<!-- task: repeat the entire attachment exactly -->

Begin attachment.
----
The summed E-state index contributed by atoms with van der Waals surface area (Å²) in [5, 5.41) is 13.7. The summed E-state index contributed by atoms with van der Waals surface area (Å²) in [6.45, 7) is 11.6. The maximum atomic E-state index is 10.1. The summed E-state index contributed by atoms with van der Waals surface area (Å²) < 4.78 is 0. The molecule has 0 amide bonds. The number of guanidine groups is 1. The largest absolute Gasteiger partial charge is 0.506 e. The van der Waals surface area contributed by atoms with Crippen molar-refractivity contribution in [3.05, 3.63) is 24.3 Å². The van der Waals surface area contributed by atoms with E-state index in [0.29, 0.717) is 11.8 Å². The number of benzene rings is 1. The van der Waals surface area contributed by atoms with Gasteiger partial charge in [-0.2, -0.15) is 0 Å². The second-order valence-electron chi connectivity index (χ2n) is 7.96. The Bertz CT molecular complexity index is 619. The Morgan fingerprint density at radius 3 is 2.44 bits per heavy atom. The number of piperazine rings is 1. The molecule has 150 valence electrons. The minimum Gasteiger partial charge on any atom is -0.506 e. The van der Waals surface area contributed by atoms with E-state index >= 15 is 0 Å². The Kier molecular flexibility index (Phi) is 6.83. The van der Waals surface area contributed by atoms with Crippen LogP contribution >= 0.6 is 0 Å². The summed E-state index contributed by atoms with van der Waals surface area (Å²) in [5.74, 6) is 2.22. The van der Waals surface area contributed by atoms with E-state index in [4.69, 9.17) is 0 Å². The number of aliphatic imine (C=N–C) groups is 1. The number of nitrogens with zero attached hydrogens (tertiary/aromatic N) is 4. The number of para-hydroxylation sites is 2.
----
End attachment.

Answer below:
The summed E-state index contributed by atoms with van der Waals surface area (Å²) in [5, 5.41) is 13.7. The summed E-state index contributed by atoms with van der Waals surface area (Å²) in [6.45, 7) is 11.6. The maximum atomic E-state index is 10.1. The summed E-state index contributed by atoms with van der Waals surface area (Å²) < 4.78 is 0. The molecule has 0 amide bonds. The number of guanidine groups is 1. The largest absolute Gasteiger partial charge is 0.506 e. The van der Waals surface area contributed by atoms with Crippen molar-refractivity contribution in [3.05, 3.63) is 24.3 Å². The van der Waals surface area contributed by atoms with E-state index in [0.29, 0.717) is 11.8 Å². The number of benzene rings is 1. The van der Waals surface area contributed by atoms with Gasteiger partial charge in [-0.2, -0.15) is 0 Å². The second-order valence-electron chi connectivity index (χ2n) is 7.96. The Bertz CT molecular complexity index is 619. The Morgan fingerprint density at radius 3 is 2.44 bits per heavy atom. The number of piperazine rings is 1. The molecule has 150 valence electrons. The minimum Gasteiger partial charge on any atom is -0.506 e. The van der Waals surface area contributed by atoms with E-state index >= 15 is 0 Å². The Kier molecular flexibility index (Phi) is 6.83. The van der Waals surface area contributed by atoms with Crippen LogP contribution >= 0.6 is 0 Å². The summed E-state index contributed by atoms with van der Waals surface area (Å²) in [5.74, 6) is 2.22. The van der Waals surface area contributed by atoms with E-state index in [4.69, 9.17) is 0 Å². The number of aliphatic imine (C=N–C) groups is 1. The number of nitrogens with zero attached hydrogens (tertiary/aromatic N) is 4. The number of para-hydroxylation sites is 2.